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6.) Have you worked somewhat with an agent by now? Have you thought about the holidays? A MODEST gift might be well-received. No one can ever go wrong with liquor and chocolate.
Even better . . . find out what it is that your agent actually likes. The gesture of chocolate is lost on me since I don't like it. Of course, I notice the thought, which is really what counts in the end, but a token of appreciation is valued when done tactfully.
7.) Let an agent know if you have more marketing tools for yourself: do you have a career-oriented Facebook or Myspace. Do you have a link? The new buzz word now is whatsyourlink.
There are also a lot of industry-wide
databases used for submissions today. What online profiles might you
need to create or do you already have accessible for your agent to use?
You likely have a profile page on the agency's website, too. Keep
these online tools updated regularly!
Wanna know a secret? I use the
directions that talent are given through our three step interview
process as a litmus test to see how well they follow directions. Most
of the time, I find myself using their inability to do so as a learning
platform to help them avoid making those same mistakes with CDs or
directors on set. The talent who do not have to be redirected start our
relationship with a full vote of confidence, which admittedly gives
them a head start.
9.) Where is that reel? Agents looove looking at their actor's 2-3 minute reels - of principal work. Work on getting one that fits those requirements.
Not only do WE love it, but so do CDs
and production people when they are first getting to know you as a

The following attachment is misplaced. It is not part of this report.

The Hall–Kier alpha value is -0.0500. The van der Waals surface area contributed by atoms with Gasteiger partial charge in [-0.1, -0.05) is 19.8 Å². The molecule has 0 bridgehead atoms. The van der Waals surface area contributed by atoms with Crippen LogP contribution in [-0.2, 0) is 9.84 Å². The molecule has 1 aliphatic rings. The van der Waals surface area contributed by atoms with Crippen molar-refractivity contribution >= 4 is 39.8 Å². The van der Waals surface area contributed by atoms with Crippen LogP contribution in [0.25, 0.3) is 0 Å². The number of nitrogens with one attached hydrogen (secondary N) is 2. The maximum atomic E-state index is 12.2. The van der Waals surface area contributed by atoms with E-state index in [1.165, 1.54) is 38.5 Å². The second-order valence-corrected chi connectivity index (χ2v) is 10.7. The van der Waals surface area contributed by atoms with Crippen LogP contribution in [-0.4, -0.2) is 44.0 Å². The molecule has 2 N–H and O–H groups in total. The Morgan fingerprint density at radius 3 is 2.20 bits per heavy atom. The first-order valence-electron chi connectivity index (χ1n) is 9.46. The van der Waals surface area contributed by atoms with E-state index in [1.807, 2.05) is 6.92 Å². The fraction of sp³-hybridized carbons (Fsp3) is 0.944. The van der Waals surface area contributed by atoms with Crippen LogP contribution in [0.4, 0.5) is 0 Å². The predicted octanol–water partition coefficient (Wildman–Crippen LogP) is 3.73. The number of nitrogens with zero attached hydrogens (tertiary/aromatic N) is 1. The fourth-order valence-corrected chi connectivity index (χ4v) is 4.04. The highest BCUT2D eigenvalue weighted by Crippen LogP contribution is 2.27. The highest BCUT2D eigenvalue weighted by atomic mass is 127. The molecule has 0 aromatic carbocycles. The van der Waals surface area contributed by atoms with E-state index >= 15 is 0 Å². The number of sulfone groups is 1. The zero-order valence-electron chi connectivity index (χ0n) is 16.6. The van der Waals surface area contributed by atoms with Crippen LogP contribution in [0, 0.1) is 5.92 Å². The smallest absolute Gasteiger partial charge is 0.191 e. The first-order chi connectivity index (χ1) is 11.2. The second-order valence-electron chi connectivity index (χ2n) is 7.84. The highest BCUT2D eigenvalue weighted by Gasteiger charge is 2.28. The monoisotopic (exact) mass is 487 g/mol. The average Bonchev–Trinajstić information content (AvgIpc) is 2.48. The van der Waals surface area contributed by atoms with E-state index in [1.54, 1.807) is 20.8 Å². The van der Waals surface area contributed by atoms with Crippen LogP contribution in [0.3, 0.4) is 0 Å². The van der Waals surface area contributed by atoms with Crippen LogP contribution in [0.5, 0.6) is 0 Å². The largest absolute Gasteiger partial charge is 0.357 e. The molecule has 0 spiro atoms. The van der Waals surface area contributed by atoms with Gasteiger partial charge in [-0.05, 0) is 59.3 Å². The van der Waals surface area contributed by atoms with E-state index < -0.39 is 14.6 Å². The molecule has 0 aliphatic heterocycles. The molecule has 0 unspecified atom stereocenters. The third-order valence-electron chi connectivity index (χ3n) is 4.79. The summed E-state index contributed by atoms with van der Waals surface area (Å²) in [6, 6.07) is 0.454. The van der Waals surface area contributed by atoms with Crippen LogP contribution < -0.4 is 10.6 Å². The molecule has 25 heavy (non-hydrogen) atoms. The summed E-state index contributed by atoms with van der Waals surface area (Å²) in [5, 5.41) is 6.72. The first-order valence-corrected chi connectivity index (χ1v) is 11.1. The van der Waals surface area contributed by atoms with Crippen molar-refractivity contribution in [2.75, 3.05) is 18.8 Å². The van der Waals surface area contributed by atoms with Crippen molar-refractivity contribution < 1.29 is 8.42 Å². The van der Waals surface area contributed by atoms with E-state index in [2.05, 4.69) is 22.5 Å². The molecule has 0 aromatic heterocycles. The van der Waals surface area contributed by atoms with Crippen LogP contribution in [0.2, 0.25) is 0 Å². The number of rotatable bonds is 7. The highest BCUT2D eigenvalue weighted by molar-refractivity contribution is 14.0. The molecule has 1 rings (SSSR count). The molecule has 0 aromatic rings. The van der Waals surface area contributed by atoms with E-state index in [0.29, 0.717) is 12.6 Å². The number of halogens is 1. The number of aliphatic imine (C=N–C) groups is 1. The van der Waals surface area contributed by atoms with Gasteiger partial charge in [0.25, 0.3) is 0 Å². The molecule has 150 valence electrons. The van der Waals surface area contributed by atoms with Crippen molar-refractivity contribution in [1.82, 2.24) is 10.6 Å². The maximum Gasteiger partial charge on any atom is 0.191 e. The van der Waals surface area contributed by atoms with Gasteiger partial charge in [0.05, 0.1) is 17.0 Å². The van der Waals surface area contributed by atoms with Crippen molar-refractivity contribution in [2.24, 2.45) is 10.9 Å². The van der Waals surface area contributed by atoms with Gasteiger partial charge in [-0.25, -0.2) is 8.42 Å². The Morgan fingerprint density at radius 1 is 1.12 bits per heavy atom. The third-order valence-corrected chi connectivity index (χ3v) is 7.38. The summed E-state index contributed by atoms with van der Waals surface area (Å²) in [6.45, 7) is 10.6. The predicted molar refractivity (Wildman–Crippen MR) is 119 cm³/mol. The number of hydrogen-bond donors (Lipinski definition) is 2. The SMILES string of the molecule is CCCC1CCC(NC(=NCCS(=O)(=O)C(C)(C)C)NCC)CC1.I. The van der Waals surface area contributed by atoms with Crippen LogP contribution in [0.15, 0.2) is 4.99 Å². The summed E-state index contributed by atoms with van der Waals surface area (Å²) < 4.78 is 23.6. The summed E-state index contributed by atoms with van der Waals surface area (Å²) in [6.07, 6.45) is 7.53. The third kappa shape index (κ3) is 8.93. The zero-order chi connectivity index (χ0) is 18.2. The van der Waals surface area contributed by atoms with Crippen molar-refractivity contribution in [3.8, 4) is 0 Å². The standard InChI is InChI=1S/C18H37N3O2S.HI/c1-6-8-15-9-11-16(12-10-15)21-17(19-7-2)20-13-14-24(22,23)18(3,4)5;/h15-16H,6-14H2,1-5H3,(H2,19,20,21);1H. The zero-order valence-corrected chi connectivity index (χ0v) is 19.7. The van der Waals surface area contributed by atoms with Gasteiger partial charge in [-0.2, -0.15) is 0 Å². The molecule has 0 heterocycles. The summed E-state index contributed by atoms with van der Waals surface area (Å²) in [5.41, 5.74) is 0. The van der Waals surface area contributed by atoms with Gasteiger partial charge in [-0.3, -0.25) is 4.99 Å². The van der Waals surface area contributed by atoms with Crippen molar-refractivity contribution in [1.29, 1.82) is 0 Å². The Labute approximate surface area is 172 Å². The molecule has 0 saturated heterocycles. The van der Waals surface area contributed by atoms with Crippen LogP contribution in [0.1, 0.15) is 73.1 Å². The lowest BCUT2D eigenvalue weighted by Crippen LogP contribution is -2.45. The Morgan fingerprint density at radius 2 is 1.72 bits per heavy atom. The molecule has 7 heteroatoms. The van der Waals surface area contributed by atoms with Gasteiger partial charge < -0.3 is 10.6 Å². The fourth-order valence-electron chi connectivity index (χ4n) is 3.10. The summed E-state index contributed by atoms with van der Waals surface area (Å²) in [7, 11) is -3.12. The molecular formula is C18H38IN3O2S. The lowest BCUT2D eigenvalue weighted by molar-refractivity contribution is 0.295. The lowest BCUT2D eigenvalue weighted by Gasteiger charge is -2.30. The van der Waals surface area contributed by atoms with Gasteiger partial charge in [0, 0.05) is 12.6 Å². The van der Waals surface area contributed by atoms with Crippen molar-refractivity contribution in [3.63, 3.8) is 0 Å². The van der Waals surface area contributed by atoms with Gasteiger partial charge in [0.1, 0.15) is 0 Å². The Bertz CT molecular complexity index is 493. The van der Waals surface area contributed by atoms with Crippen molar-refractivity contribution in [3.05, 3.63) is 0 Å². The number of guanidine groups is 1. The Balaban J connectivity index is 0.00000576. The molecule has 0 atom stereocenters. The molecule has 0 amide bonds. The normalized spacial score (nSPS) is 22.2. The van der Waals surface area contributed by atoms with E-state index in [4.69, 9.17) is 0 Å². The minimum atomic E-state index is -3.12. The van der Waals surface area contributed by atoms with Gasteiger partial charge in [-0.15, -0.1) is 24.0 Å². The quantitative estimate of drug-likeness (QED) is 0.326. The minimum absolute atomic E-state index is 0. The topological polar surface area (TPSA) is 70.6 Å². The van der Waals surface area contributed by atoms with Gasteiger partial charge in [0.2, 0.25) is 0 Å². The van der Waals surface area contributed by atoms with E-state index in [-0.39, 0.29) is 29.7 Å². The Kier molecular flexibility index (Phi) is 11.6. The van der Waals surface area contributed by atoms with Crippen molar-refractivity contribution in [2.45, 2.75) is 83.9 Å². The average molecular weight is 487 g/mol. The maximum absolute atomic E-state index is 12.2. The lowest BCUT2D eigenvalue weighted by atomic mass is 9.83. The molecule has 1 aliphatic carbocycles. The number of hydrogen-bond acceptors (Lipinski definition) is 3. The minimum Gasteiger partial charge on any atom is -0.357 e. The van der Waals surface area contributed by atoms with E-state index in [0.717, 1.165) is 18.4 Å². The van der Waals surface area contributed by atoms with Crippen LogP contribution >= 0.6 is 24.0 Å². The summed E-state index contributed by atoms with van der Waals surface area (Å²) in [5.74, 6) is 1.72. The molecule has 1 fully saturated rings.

talent! Be wise with this step, however -- just because you have the
footage doesn't mean it should be shared as a reel. Get your agent's
direction when putting it together or ask for help editing it so that it
will be tailored to your market's needs.
10.) Have you ever been in a personal relationship? You know it takes
time and work to make it work.
I share with our talent in the very
first step of our interview process that things won't always be peachy.
Personality differences have to be settled. Modes of communication
have to be etched smoothly. Past experiences and baggage will affect
reactions to things that will arise. Working through these
complications TOGETHER with trust and cooperation is the only way to
build a quality relationship. And once that relationship has been
built, a continued effort to have effective communication will be
necessary. Expect the rough patches and embrace them in order to get
through to the good stuff!
These points above will help you develop your relationship with agents. They are your go-between for the good jobs. It is necessary work and the payoff, when it happens, can be so sweet.